Consider that it was British intelligence (GCHQ) that reportedly tipped off their US counterparts (and so the Obama administration) about a supposed Russia connection. It was a British ex-spy who was commissioned to compile a dirt-dishing dossier on Trump for a Democratic Party lobbyist, and it was a British ex-diplomat who gave the dossier an extra push, by vouchsafing to a senior US Republican and Trump-adversary (Senator John McCain) that its findings could make Trump susceptible to Russian blackmail.
Might these be defined as attempts to interfere in someone else’s election? If not, why not? Was the intention merely to supply disinterested help to an ally, or might it have been – deniably, of course – first to subvert the campaign of a democratically nominated candidate, and then to discredit a democratically elected President? Think about it.
Now to the latest allegations, and that meeting between the Russian lawyer, Natalya Veselnitskaya, Donald Trump Jr and others at Trump Tower. First, the encounter took place before the Republican Party convention, at a time when the possibility of a Trump victory seemed remote in the extreme.
Second, it was arranged by a go-between who obviously had an interest in boosting Veselnitskaya’s status. Since the election, it seems that every Russian who has ever crossed the Trump clan’s path is a "Putin associate” or "close to the Kremlin”; very few are. Third, the come-on was an offer of compromising material on Hillary Clinton. It turned out, though, that Veselnitskaya actually wanted to lobby on a pet issue: US adoptions of Russian orphans.
Maybe if the Trump clan’s political antennae had been more attuned to the ways of Washington, or if the approach had taken place later in the campaign, Donald Jr would not have agreed to such a meeting, or informed the FBI. But, as he says – and no one disputes this – nothing came of it. How many approaches from foreign lobbyists did the Trump campaign receive over the months? I doubt they were all from Russians.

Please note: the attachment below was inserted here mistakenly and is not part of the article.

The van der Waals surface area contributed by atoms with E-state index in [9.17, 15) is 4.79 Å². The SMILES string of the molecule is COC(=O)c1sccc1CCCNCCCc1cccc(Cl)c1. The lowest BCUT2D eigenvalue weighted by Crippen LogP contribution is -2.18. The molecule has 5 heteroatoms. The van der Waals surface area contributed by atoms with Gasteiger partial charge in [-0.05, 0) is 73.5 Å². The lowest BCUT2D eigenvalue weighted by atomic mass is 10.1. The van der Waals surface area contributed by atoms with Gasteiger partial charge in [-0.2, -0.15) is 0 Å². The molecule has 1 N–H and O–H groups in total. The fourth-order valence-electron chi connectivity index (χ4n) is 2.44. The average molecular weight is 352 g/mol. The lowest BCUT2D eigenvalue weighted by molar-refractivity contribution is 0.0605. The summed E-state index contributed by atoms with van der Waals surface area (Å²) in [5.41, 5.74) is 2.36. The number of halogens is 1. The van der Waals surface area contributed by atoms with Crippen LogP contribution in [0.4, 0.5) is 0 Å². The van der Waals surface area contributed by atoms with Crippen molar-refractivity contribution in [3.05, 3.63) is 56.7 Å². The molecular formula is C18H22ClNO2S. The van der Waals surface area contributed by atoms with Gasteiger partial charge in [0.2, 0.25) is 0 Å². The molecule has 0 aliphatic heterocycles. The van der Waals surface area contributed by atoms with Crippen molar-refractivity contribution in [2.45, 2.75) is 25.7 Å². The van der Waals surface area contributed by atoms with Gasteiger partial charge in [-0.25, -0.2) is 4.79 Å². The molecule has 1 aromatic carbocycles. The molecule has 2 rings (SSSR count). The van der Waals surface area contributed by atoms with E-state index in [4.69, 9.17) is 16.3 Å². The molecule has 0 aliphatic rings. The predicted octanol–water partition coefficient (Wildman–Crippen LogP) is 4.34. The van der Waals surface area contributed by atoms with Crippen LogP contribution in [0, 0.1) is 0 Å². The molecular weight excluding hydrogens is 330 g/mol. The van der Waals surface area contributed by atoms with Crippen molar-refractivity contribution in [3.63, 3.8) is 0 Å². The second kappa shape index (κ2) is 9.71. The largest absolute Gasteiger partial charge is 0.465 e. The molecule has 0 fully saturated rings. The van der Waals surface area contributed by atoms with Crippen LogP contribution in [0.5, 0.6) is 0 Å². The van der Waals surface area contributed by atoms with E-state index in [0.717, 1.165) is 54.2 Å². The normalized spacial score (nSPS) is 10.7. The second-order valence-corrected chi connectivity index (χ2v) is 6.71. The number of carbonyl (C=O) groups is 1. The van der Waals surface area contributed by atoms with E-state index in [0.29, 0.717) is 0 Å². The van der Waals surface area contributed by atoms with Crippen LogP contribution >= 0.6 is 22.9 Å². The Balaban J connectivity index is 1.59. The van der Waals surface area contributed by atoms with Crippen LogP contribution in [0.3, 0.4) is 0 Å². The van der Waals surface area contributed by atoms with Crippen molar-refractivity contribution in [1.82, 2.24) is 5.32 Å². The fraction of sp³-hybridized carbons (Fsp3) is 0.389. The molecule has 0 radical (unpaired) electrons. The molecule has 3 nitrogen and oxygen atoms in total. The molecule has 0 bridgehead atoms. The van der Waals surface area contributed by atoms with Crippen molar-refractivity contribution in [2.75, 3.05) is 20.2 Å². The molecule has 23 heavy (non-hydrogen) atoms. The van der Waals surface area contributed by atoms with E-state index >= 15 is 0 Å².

To my mind, the most damaging claim to have emerged from the whole Trump-Russia saga so far is, as with Watergate, to do with the reaction rather than any action. If Trump ever tried – or tries – to halt the Justice Department investigation into alleged Russian collusion over the election, that would amount to obstruction of justice and could spell the end of his presidency. But there is no evidence of this so far, and the ex-director of the FBI, James Comey – hardly a friend of the Trump clan – provided none.
Given the mood in Washington, it may be gratifying that the long-awaited meeting between Trump and Putin on the fringe of the G20 in Hamburg passed off as well as it did. Elaborate arrangements seemed to have been made on both sides to minimise the risks: both presidents were kept on a short leash by their more equable chief diplomats, Sergei Lavrov for Russia and Rex Tillerson for the US. But two features stand out. A meeting scheduled to last 30 minutes went on five times as long; and – or so it seemed to me – Putin was on absolute best behaviour.
This suggests, for the time being at least, that neither Trump nor Putin has yet given up on the possibility of normalised relations. With the Western enemies of Russia and Donald Trump so intent on making common cause, however, it would be unrealistic to bank on an improvement soon.